You have to remember that no matter how much space your body fills, YOU are always the most important thing. Taking care of yourself during an illness trumps losing weight every single time.

You deserve to rest and recover when you’re sick without guilt or shame.

You do not need to suffer through an intense workout while you have a fever or can’t breathe out of your nose. It’s not necessary. I understand the desire to lose weight as fast as possible, but losing weight and keeping it off is a long-term commitment to yourself. No one needs to suffer more while they’re sick.

Remember, two weeks off your diet and exercise plan to take care of yourself while you’re sick will not ruin your progress. Permit yourself to relax on your weight loss plan while you are sick. Take care of yourself. You can and will get back on track as soon as you are well. Notice a theme here yet?

Now that you’ve permitted yourself to relax a bit when you’re sick, what should you be eating anyway?

On no, I’m sick!

“I’m sick with a cold/flu/stomach-bug. So… what can I eat?”

I’m partial to soups and oatmeal when I’m not feeling well, but you should eat what you like. Suppose you’re following the type of weight loss plan I recommend (a reasonable calorie deficit), which does not restrict any particular food groups or items. In that case, you can continue eating all the things you usually eat.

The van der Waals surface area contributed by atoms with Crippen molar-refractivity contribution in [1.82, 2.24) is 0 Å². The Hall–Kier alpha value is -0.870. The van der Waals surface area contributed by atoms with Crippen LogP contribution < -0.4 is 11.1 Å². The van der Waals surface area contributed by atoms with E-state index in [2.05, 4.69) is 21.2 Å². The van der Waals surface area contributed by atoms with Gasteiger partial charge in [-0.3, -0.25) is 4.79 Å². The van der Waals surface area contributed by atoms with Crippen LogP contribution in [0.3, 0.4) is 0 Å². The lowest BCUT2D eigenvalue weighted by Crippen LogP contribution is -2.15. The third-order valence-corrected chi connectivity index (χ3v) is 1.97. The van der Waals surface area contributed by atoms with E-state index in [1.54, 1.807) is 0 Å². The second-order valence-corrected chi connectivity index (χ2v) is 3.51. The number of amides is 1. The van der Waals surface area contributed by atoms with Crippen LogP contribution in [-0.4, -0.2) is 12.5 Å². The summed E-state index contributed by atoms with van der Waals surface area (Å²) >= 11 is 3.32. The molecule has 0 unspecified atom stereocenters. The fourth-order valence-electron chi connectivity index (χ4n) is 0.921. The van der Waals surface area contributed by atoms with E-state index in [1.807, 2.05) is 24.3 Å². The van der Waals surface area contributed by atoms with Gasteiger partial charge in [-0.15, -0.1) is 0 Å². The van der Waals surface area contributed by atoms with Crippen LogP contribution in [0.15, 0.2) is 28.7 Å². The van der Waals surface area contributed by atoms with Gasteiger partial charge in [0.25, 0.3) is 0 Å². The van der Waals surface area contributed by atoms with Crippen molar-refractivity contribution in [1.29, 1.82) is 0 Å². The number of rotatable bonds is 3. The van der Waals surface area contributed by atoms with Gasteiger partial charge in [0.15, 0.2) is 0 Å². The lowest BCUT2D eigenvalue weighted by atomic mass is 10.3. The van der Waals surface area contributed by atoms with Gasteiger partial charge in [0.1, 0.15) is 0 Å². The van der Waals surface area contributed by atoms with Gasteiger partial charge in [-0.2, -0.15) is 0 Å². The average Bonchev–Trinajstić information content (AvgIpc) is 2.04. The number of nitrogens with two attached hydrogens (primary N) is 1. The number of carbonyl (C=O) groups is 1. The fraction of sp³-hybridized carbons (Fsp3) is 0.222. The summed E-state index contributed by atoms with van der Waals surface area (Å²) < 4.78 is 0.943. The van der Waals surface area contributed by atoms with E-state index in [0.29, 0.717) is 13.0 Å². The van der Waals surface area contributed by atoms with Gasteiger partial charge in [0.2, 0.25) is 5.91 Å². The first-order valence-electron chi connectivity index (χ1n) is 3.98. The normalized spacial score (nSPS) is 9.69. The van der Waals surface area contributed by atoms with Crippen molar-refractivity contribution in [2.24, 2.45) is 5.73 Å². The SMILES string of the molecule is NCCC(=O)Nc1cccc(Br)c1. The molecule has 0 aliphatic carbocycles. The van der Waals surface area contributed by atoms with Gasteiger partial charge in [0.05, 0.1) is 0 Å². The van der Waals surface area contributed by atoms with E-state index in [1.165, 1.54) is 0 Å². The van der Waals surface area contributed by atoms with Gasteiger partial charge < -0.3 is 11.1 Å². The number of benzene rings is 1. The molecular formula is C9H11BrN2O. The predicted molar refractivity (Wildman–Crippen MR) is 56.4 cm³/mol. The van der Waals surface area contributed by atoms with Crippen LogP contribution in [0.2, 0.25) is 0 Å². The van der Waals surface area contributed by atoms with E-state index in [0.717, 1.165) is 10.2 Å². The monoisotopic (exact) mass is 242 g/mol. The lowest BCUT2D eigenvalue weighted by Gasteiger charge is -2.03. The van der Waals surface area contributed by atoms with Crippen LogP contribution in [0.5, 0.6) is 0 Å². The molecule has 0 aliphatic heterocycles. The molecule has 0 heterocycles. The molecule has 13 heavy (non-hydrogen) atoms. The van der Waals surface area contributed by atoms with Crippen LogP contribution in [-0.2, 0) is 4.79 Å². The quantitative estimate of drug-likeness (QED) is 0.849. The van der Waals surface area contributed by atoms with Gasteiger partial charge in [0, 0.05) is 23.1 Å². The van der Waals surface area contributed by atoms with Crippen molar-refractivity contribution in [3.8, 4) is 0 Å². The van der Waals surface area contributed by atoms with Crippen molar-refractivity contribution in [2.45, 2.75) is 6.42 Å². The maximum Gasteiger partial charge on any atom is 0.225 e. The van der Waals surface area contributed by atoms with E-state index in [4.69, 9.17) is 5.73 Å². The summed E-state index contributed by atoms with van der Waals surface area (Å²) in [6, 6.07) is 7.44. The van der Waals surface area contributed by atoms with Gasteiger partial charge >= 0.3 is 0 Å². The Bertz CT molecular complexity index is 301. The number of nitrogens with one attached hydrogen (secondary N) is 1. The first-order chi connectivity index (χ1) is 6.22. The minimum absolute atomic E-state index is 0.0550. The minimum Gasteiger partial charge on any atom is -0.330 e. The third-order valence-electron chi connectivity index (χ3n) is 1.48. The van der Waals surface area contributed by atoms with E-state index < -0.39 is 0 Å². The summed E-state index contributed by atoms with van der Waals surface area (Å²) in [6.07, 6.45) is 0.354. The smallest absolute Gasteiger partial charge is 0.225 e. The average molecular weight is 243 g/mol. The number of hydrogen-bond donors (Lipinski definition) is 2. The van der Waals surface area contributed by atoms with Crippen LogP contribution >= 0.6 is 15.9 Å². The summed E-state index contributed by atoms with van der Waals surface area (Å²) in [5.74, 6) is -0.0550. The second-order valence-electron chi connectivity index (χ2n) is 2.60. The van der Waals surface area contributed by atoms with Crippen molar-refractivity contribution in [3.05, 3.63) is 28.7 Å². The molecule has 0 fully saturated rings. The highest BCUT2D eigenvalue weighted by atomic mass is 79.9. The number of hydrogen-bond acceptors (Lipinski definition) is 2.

The quantity and specific choices of exactly what to eat or drink should be based on how you feel. Every time I get sick, I think a little bit differently. I have had colds during which I felt excellent, as long as I had a box of tissues nearby. I’ve also had colds that knocked me on my ass and wiped me out entirely for an entire week.

Decide to follow one of the following strategies based on how you feel.

Four strategies for how to eat while navigating illness during your weight loss journey:

? You feel somewhat low, but you’re still feeling well enough to function at work. You’re starting to feel a cold/flu coming on, or you’ve almost recovered from an illness: